intern FIFOs with 2 different clocks?

I hope you can help me again + best regards


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Re: Using 3.3V compliant FPGA for 5V PCI
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In a 3.3 volt slot the quick switch conducts without affecting the
signal appreciably.  A 5 volt signal is limited (clipped) by the Vcc to
the switch.  The switch is not really doing a voltage translation.  It
just raises its resistance significantly when the signal voltage gets
near Vcc.  


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The difference between the two standards is not just voltage levels.
The 3.3 volt bus *requires* internal diodes to Vcc to limit overshoot.
On a 5 volt bus these would cause real problems since signals can swing
above 3.3 volts normally.  But if you are using the quick switches, the
FPGA will not see the voltages above 3.3 volts no mater what the bus
does.  So you can live with one FPGA load.  I am not sure how the quick
switches perform compared to the spec.  The fact that your card seems to
work in a small system does not mean you are meeting spec or that it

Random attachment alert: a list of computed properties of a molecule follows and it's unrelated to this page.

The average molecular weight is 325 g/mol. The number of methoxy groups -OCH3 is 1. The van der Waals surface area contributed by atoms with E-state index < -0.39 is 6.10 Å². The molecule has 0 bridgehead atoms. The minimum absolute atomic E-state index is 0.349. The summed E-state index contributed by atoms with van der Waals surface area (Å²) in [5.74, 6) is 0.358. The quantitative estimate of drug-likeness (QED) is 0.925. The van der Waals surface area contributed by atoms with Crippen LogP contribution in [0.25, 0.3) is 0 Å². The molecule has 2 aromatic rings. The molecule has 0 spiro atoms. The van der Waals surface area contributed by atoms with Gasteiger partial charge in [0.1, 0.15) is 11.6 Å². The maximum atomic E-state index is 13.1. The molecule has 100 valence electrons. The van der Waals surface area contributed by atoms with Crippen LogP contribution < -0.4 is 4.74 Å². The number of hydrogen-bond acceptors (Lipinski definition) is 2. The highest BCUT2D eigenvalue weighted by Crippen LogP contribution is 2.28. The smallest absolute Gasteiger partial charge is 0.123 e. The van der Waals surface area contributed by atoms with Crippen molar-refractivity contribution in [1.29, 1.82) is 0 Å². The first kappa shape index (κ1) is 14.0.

will work in a heavily loaded system.  

 
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I don't know if the PLL inside the FPGA will do a good job of
distributing this signal.  This will require feedback from the output
pin to align the output to the clock input.  Standard clock chips will
do a much better job of this.  

You will not find many PCI implementations that run the clock much below
33 MHz.  But you will find some that jitter it to spread the EMI across
a wider spectrum and lower the readings.  I believe this is not
extensive and is compatible with most PLLs, but you should verify this.  

--

Rick "rickman" Collins

snipped-for-privacy@XYarius.com
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Re: Using 3.3V compliant FPGA for 5V PCI
Rick wrote -

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The PLLs in the Lattice device have selectable internal or external feedback,
which will allow you to null out board level delays effectively.  Works quite
well.


Michael Thomas
LSC SFAE
New York/New Jersey
631-874-4968 fax 631-874-4977
snipped-for-privacy@latticesemi.com
for the latest info on Lattice products - http://www.latticesemi.com
LATTICE - BRINGING THE BEST TOGETHER




Re: Using 3.3V compliant FPGA for 5V PCI
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It's important to note that the Quick switch must run on 5 volts in
either case, not at Vio.  Internally the quick switch FETs need about